"The subject blatantly disregarded all commands given," Smith said in his report. "The subject stated that he was a journalist, a news reporter covering a story but refused to give any details on the story."

Smith stated he "frisked the subject for weapons on his persons to ensure my safety" and he led Randolph off the property as he "continued to be argumentative and combative, refusing to leave."

Brown reported he told Smith to arrest Randolph and he then told Brown to "get ready for your lawsuit," the sheriff reported.

Smith stated he arrested Randolph and took him to the Detention Center, where he booked him on charges of Loitering or Prowling, as well as Obstruction of an Officer "when the subject did pull away from me during detention and arrest."

"The subject phones were confiscated and placed into evidence pending investigation," he reported.

Randolph disputes the details of a number of incidents Brown and Smith wrote about in their reports. He said the video he shot details his confrontation with Brown and Smith before he dropped the camera.

The video can be seen here:

The Newton County District Attorney's office later moved to dismiss warrants on the charges against Randolph because "there is insufficient evidence to prove the guilt" of Randolph "beyond a reasonable doubt” despite his Sept. 28 arrest.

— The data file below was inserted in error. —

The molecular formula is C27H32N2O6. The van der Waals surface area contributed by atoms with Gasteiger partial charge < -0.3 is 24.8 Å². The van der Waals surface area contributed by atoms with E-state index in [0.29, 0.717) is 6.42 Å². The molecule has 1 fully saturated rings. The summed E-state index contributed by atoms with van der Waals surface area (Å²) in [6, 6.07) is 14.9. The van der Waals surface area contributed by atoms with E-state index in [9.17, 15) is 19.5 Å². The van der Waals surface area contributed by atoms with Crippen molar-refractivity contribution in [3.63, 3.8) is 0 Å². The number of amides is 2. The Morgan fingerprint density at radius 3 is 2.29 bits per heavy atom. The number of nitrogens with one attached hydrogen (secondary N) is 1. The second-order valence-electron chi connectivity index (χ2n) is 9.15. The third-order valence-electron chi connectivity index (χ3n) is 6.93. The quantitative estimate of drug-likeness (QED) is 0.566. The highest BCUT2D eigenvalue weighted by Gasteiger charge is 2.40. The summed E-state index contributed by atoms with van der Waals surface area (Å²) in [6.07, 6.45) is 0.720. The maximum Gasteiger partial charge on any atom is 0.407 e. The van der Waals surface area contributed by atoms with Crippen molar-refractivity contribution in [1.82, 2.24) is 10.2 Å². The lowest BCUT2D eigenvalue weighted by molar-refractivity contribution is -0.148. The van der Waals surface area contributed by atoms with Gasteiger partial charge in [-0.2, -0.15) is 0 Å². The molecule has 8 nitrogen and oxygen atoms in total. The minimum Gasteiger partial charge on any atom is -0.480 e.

Randolph said he contacted District Attorney Randy McGinley about possible investigation of the incident to see if charges against the sheriff and others were warranted.

McGinley said he asked Randolph for all full and unedited videos he may have and said he told Randolph he was "always willing to have my office look into anything and investigate the matter ourselves or to forward it to another agency."

"My office gets many calls or contacts about incidents that happen that may or may not be criminal," McGinley said. "Most often, we direct people to the agency that has jurisdiction over any potential crime so that agency can investigate the matter first. There are other times when it is appropriate for our office to handle it or ask another outside agency to look into it.